3 Job Negotiation elements: employer’s need, your worth, relative power.
From the first interaction in an application for a job you are making an impression. In fact, engaging in a negotiation. Three crucial elements of this negotiation are the employer’s need, your worth to the employer and relative power dynamics at the time.
The more you impress in every contact that you are unique and incomparable, the better the final job offer package will be.
A survey of 2,500 business people by Willis Towers Watson, found that 94% understood that they shouldn’t expect a job for life. It’s their responsibility to remain employable. One result of this is that people are bargaining for more than a bigger pay packet. They are pushing for benefits that will help them advance their careers – career security more than job security. So, here are five rules to help you get the things that matter:
- Think strategically about where your particular experiences will make you a valuable employee. You must do your own due diligence – a growing company needs a variety of talents people for facilities, finance, engineering, quality, innovation….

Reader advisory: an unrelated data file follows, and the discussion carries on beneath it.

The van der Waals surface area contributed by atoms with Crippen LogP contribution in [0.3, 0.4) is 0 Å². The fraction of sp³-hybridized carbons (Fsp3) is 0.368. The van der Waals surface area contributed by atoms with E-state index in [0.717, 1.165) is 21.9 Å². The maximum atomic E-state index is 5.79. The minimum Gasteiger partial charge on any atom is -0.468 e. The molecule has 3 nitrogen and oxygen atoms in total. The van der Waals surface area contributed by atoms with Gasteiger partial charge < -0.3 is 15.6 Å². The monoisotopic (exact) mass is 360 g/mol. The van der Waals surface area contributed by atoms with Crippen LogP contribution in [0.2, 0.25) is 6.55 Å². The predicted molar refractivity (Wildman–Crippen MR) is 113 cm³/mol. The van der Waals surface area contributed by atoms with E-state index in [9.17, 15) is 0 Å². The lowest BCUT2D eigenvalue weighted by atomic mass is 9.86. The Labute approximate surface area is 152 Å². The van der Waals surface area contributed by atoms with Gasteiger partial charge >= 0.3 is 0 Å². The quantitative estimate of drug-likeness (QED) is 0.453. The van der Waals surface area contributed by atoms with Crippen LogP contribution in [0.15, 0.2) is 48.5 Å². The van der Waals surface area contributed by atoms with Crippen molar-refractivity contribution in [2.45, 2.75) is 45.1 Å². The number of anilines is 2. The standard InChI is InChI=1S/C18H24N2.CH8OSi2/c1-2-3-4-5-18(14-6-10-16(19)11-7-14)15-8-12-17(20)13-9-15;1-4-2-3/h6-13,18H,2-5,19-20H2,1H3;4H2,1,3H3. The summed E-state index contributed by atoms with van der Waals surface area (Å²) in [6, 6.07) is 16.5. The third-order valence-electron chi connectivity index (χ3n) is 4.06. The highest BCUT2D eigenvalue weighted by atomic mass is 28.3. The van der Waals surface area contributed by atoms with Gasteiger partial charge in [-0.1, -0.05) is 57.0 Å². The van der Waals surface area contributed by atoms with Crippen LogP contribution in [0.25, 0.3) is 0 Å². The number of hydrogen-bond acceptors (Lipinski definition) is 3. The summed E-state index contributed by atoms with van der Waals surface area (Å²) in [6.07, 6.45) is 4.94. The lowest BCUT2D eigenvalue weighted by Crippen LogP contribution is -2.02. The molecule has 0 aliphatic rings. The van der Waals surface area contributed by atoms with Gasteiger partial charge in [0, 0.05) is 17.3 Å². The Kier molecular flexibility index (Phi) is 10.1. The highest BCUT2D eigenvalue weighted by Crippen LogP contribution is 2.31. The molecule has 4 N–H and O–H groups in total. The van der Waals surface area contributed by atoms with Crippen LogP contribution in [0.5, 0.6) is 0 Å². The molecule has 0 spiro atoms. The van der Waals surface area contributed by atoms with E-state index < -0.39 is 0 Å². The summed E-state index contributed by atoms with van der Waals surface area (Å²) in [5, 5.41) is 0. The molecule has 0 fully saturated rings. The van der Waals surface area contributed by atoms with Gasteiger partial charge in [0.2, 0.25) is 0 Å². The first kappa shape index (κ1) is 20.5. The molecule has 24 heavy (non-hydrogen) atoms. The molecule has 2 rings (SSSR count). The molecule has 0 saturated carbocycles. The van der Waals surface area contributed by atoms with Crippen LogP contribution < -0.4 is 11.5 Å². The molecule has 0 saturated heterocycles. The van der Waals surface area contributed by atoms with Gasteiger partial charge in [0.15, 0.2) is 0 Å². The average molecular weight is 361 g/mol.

- Get noticed early by hot prospects. Enhance your on-line presence, get on the regional committee of your profession, network, network, network.
- Make sure you’re in a fertile environment – a company that fosters excellence, that is the best place for you as your career progresses.
- Check how you choose your target employers. Job search is a marketing and sales process. Smart sales people don’t knock on every door. They work out where they can have the greatest impact. For the job match to work you’ve got to work out where you’re most needed.
- Think of yourself as an investment, not a cost, and make a strong case that hiring you is a great deal…and that it will enhance your boss’s reputation and effectiveness.
Well selected PARs are an essential part of your strategic communications. Improve your chances of success by having discussions with somebody acting as an up-to-date ‘intelligent soundboard’.